Aus. Women Writers Challenge, Reviews

Review: The Wonders by Paddy O’Reilly

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The Wonders (2015) by Paddy O’Reilly

*this review contains spoilers!*

This is a wonderful book, and I’m not even saying that as a pun: it really is wonderful. O’Reilly’s work explores the notion of being a ‘freak’, a celebrity and a human being. Her characters are vivid, flawed and relatable, their hopes, relationships and lives fragile and fascinating.

After being implanted with an illegal and experimental mechanical heart, Leon is approached by Rhona, a marketing and performance expert, to become part of a trio that will travel the world performing shows. The other two performers are Kathryn, a woman cured of Huntington’s disease and left with the curious side-effect of being covered in black sheep’s wool, and Christos, a performance artist with metal wings implanted in his back. The three become The Wonders, achieving international super-stardom for their ‘uberhuman’ qualities. But fame of this magnitude comes with a price, and a tragic event overshadows their celebrity and fortune; the line between fame and privacy, humanity and inhumanity are soon crossed by both celebrity and fanatic.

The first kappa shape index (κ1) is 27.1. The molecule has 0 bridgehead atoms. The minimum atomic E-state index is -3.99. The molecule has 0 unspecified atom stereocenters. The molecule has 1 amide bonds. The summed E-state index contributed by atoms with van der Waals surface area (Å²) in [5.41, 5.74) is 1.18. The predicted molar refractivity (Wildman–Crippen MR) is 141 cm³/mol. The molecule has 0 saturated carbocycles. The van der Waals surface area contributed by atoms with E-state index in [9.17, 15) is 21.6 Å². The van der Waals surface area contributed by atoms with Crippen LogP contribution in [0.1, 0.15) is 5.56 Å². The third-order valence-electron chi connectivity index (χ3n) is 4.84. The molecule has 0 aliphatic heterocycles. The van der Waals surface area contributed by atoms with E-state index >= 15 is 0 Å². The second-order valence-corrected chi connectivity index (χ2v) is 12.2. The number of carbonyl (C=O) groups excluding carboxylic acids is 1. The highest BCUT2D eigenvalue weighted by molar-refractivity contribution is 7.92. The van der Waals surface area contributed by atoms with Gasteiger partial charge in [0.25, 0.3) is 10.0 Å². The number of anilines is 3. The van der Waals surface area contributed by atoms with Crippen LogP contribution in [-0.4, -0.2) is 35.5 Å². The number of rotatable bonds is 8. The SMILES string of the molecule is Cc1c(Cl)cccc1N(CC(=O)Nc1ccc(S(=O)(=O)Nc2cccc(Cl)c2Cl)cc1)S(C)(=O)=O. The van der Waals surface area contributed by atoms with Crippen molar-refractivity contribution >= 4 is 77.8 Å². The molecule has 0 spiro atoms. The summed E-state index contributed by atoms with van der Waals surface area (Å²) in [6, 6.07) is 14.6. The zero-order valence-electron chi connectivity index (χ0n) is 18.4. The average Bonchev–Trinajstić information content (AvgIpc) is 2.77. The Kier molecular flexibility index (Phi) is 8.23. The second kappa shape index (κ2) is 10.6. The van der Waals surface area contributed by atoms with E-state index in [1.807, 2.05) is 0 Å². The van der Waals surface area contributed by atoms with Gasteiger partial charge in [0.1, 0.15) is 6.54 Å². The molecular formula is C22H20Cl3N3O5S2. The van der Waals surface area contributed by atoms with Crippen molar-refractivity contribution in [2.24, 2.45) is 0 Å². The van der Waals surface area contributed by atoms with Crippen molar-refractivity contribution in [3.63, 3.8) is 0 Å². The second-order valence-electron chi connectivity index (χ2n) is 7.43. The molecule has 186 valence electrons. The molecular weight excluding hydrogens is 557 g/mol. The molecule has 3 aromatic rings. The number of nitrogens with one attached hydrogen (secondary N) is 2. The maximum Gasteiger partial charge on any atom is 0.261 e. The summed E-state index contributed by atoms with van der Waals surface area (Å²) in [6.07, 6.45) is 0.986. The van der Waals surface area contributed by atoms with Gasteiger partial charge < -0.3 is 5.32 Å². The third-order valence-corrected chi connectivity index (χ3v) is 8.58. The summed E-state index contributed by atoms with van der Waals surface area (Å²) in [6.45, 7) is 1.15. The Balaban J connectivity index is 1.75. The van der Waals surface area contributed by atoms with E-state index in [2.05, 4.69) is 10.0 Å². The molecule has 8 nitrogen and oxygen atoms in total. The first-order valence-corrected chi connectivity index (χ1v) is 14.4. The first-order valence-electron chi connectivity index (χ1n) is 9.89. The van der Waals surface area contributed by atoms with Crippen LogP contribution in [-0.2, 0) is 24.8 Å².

This work is overshadowed from the beginning by a sense of foreboding; small clues in Leon’s narration and reflection pre-empt a tragedy brought on by their fame and their difference from others. It is also pre-empted by the presence of circus animals rescued by Rhona who need constant protection from the outside world. Parallels are drawn between the circus animals, who have often suffered cruelly at the hands of trainers and audience members alike, and The Wonders, who are often described as ‘inhuman’ or ‘animals’ by those opposed to them. However, the pre-empted tragic event comes very late in the narrative and is not exactly as expected. In fact there are several events that do not transpire as expected, lending the work a sense of being unfinished, as though it needs another layer to achieve wholeness. The plot binds together, the characters are suitably flawed and whole, so there is no specific complaint to be made, just a sense that something hasn’t quite happened; perhaps an opportunity was missed.

O’Reilly’s writing style is plain and unembellished, her characters and plot pleasingly offbeat and human, and the whole work appropriately satirical. The Wonders is a very enjoyable read, particularly for those interested in the concepts of fame, celebrity, humanity and inhumanity.

 

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